Neck pain arising from out of damage to neck ligaments, tendons and muscles is called whiplash. Whiplash is a non-medical term. Whiplash injuries cover hyperextension injuries of the neck as well as cervical strains and sprains.
Whiplash may occur after sudden jerks the neck may experience during a vehicle accident, a fall, during a sport (especially those that involve forceful contact), repetitive strain or overuse of neck muscles, or any other situation where the neck is moved beyond its normal range of motion or jerked violently.
Whiplash symptoms could include any or a combination of:
• Pain in the neck
• Inflammation of neck muscles
• Difficulty in moving your neck
• Tenderness in the neck
• Pain arising from the affected neck are to the ends of the arms (1)
Diagnosis for the specific type of whiplash injury is always made first with a physical examination. This may be followed by an X-ray or CT (computerized tomography) scan or MRI (magnetic resonance imaging) depending on the extent of injury the doctor assesses after the physical check up wherein s/he will examine for signs of neck tenderness, bruising, swelling, movement, muscle spasm, etc.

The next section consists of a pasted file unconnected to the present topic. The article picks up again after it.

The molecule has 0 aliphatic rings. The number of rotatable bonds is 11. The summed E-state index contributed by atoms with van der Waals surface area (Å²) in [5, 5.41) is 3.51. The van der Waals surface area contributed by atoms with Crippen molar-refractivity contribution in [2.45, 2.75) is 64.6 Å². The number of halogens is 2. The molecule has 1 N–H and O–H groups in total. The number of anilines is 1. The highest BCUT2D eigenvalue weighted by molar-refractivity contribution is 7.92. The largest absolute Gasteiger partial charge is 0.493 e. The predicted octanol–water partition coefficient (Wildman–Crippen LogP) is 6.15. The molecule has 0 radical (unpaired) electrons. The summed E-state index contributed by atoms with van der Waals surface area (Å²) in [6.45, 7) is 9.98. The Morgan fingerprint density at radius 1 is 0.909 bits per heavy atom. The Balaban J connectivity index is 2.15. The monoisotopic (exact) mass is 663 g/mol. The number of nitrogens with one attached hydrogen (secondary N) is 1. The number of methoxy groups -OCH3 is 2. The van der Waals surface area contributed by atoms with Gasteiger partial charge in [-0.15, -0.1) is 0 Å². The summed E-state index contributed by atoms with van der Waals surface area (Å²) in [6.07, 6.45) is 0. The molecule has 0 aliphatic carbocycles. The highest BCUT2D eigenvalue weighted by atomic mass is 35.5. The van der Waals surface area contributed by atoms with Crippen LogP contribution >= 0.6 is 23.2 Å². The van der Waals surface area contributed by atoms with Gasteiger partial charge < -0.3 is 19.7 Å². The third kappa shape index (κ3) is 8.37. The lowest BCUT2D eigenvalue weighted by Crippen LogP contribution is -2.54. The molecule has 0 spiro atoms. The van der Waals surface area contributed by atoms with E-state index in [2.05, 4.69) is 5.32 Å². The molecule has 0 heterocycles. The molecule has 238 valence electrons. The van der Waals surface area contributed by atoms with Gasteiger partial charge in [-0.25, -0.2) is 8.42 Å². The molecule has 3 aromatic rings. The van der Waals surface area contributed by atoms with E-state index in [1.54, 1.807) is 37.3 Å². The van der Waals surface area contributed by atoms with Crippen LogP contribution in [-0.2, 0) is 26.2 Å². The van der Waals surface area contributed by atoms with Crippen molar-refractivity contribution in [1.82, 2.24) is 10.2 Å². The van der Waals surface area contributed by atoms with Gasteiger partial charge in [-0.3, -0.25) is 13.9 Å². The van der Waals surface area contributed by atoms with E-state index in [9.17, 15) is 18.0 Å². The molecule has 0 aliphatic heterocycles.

A range of motion test will be advised only if the injury is a minor one. Usually a CT scan or an MRI is recommened for severe cases of neck injury or where there is an involvement of the spine. (2)
Treatment for whiplash depends upon the type of injury incurred. Though there is no specific treatment, most of the management revolves around reducing pain, inflammation and movement to allow for comfort and healing of affected tissues and ligaments.
Painkillers such as Motrin and Aleve, along with topical gels for local application, are also given to reduce pain, stiffness and swelling. Physiotherapy involving heat and cold application, and mild massage aid in recovery. Recovery may take anything from a few weeks to up to three months. (3)